The Second Coming Summary and Analysis: William Butler Yeats

Read our complete notes below on the poem “The Second Coming” by William Butler Yeats. Our notes cover The Second Coming summary, themes, and analysis.


In the English Language, Yeats is believed to be among the supreme poets. He devoted himself for the cause of Irish patriotism and is an important member of the Celtic Revival Movement, a movement that was launch to promote Ireland’s literary heritage. For this, he uses material from primitive Irish chronicles. Other important elements of his work are the magic and occult theory as many images that he uses in his poetry are derives from the research on Occult. The Second Coming is Yeats’ lyrical poem regarded for such imagery. The work is a symbolic exposure of the end of the Christian era and is Yeats’ highly regarded work. Assumed to illustrate Yeats’s recurrent clarification of past, “The Second Coming” is viewed as a masterwork of Modernist poetry

The Second Coming Summary:

The Second Coming is a demonstration of Yeats’ broad thinking and his excessively increasing scope as a writer. The poem was published in November 1920, the most significant literary magazines, The Dial.

The poems with the term “widening gyre”. It not only refers to the circular course of the falcon’s flight but also refers to the significant aspects of Yeats’ theory of history. Yeats, influenced by the eternal recurrence philosophies of Giambattista Vico and Friedrich Nietzsche’s, perceives history as a continuous cycle of failures and renewals. The replacement of each historical era by the opposite and conflicting era is called a gyre.

In the poem “The Second Coming”, the end Christian era is illustrated. The title of the poem is intended to bring the reader’s mind to the second coming of Christ. However, the associated promise of salvation paved way for the enlarged image of “rough beast” signifying brutality. The Second Coming in the New Testament rescues the faithful people from the terrible conditions that will occur at the end of the world. The meaning of second coming illustrates the humans being destined to those dreadful conditions. The poet believes of the “rough beast” to be born in Bethlehem highlights the enormous change on the way.

The time during which The Second Coming was written, the world was under the impact of World War I and it was still sensed in every aspect of cultural and political life. It was not only Yeats who believed and suggested in the historical events of the day causing profound and torturing change. In Ireland, the conditions were changing at a high rate; the will of people was given way by the old social and political leader. Moreover, the triumph of Bolsheviks in Russia results in the helplessness of the social classes in Europe.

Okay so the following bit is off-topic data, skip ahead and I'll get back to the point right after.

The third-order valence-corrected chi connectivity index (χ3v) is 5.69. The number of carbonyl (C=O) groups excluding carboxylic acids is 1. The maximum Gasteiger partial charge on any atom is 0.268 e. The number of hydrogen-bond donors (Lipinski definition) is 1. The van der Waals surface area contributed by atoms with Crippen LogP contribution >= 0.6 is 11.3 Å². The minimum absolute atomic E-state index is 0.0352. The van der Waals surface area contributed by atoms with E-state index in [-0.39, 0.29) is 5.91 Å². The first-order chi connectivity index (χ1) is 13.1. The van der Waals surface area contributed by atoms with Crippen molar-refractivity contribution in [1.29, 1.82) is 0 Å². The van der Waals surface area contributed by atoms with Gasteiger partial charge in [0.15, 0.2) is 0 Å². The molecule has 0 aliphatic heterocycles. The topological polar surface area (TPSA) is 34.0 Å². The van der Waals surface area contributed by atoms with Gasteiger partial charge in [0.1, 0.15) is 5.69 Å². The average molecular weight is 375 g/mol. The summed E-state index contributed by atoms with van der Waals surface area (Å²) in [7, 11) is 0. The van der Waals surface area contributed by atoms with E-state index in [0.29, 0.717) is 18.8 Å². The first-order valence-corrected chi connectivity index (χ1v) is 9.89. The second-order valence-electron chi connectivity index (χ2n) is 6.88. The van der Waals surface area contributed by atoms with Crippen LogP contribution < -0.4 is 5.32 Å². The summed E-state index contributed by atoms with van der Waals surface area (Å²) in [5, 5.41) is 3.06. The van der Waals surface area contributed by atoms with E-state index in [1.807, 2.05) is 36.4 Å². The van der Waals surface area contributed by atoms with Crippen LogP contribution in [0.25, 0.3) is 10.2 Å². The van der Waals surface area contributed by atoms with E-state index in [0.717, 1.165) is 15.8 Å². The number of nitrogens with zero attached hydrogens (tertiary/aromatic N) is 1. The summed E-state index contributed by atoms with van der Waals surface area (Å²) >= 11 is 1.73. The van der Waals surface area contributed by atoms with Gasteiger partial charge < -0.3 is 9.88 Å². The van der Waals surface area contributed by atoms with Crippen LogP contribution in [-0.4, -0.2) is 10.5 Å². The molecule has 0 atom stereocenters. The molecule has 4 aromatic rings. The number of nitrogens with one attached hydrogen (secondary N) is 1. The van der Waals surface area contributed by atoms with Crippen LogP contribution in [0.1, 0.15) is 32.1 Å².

An image of cultural breakdown is provided in the opening two lines of the poem. The falcon refers to the forces that only work productively when being disciplined. The consequences of this are described in violent terms in the fourth line of the poem. The word mere is used in its original meaning “nothing but”. Everything is soaked in blood that makes life valuable. The phrase “The ceremony of innocence” not only refers to the particular event but is also intended to propose elegance and command of enlightened people. Furthermore, no one is willing to fight the bloody war.

All such events such that the end of the world is nearer. The violent imagery used in the first stanza refers to the revelation of the terrifying incarnation of what is destined to the poet. The phrase “Spiritus Mundi” refers to a conviction that the minds of individuals are connected to a collective mind, and the images are the reflection of a consciousness that is occurring in one’s imagination. This reference also shows the weak nature of the poem. This weakness, especially in the last line, in the poem, gives a dramatic force. He also appeals to the unsafe and unanswered current historical circumstances. Yeats creates an influential case for the significance of verse as a source of speaking to persuasive public issues and of defensive past consciousness.